Wine-washing: colonization, normalization, and the geopolitics of terroir in the West Bank's settlements

Ariel Handel, Galit Rand, Marco Allegra

Research output: Contribution to journalArticlepeer-review

23 Scopus citations


Terroir describes a set of special characteristics of a given place—geography, geology, climate, and human agricultural traditions—that incarnates in the unique taste of its products, usually wine. In contrast to modern perceptions of territory as an abstract legal–political entity, terroir invokes images of organic relations between people and a specific land with a unique ‘character’. The paper will analyze the evolving discourse in the West Bank settlements in recent years, which shifts the emphasis from biblical history, ideology, and security—to tourism, vineries, and terroir. The argument will be that the usage of sophisticated wine language enables normalization of the Jewish settlements in the West Bank in a paradoxical way that is emphasizing their location and blurring it at the same time. While the concept of normalization is usually applied to the ‘quality-oflife’ urban settlements, our paper concentrates on the small and ‘ideological’ settlements, which are located in the densest Palestinian regions. By that, we wish to contribute to the growing research body on the West Bank settlements, as well as to the fields of geopolitics, colonial and postcolonial studies, and cultural geography.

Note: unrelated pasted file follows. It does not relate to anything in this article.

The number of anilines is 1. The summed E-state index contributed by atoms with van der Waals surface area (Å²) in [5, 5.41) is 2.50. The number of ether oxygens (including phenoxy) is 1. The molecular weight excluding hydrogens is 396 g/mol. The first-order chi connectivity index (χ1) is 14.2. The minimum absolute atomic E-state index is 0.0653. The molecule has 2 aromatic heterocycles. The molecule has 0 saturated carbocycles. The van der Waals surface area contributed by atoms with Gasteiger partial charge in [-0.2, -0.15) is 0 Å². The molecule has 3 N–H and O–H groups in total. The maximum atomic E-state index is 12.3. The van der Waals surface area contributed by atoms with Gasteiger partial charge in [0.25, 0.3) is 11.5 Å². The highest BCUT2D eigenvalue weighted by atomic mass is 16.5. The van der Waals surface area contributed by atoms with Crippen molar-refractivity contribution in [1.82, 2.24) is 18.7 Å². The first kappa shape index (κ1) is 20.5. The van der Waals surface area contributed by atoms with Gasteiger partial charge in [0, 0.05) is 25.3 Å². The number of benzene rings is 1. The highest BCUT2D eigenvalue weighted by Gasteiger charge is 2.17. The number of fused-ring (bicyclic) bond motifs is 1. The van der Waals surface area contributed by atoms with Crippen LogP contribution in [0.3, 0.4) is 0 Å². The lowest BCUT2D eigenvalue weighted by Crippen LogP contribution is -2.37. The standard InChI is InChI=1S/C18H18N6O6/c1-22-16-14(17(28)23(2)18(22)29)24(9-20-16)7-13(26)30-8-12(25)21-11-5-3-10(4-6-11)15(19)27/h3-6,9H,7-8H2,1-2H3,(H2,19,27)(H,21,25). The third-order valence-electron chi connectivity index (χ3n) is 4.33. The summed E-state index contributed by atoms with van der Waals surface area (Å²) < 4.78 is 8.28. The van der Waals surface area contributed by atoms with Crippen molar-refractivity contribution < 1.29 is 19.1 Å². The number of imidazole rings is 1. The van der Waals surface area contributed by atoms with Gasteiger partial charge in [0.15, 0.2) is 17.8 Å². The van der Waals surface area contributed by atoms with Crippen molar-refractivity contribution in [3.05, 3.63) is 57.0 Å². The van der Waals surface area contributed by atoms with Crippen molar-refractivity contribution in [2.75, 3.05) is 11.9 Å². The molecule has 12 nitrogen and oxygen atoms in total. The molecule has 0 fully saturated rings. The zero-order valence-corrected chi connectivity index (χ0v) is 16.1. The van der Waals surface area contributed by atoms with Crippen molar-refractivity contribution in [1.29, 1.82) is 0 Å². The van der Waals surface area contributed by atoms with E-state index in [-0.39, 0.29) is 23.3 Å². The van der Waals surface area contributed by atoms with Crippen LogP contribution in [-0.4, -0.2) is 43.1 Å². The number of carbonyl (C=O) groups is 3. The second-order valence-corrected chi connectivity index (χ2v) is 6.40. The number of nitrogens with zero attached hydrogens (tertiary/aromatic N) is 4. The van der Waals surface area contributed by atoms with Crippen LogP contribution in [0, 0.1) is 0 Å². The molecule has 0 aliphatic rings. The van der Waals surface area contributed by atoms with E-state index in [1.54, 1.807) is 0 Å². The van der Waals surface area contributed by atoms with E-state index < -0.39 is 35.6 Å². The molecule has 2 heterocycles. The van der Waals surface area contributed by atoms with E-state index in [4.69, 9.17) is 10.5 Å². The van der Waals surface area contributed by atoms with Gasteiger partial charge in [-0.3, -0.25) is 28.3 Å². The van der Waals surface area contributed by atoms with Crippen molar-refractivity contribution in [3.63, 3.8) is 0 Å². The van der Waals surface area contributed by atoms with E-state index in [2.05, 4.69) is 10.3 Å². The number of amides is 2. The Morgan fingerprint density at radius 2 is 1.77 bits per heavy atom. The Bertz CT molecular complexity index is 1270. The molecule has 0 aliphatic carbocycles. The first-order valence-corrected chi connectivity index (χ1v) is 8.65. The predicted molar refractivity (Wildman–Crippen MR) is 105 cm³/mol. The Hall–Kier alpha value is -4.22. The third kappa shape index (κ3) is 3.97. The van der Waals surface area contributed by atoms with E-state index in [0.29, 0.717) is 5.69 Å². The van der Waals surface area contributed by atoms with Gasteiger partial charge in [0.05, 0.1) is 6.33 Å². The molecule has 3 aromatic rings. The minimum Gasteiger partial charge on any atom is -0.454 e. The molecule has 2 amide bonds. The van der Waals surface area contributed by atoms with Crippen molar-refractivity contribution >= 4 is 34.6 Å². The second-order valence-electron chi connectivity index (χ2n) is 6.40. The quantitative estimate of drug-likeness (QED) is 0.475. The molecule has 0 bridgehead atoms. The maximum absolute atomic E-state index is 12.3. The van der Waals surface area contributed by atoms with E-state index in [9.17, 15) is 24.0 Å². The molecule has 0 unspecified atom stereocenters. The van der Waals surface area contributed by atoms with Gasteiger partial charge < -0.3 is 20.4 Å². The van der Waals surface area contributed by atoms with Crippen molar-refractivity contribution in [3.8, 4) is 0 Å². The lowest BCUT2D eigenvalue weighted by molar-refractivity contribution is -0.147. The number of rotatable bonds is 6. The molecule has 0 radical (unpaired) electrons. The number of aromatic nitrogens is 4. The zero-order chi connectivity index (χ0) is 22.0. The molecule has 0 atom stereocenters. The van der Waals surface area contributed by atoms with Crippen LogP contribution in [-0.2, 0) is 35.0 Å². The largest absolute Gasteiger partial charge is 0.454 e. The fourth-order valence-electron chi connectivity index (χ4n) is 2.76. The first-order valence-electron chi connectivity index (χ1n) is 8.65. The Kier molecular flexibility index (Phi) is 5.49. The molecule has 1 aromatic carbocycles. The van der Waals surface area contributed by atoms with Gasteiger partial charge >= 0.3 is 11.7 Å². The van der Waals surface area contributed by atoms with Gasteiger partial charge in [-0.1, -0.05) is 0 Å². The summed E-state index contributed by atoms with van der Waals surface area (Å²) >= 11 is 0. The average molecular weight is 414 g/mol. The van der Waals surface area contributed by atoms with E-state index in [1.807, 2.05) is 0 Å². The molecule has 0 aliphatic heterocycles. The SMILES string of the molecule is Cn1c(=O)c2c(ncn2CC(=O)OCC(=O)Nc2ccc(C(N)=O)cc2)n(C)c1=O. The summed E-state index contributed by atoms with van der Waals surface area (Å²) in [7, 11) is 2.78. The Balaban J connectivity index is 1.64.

Original languageEnglish
Pages (from-to)1351-1367
Number of pages17
JournalEnvironment and Planning A
Issue number6
StatePublished - 7 Jun 2015


  • Golan Heights
  • West Bank
  • colonialism
  • geopolitics
  • terroir

ASJC Scopus subject areas

  • Geography, Planning and Development
  • Environmental Science (miscellaneous)


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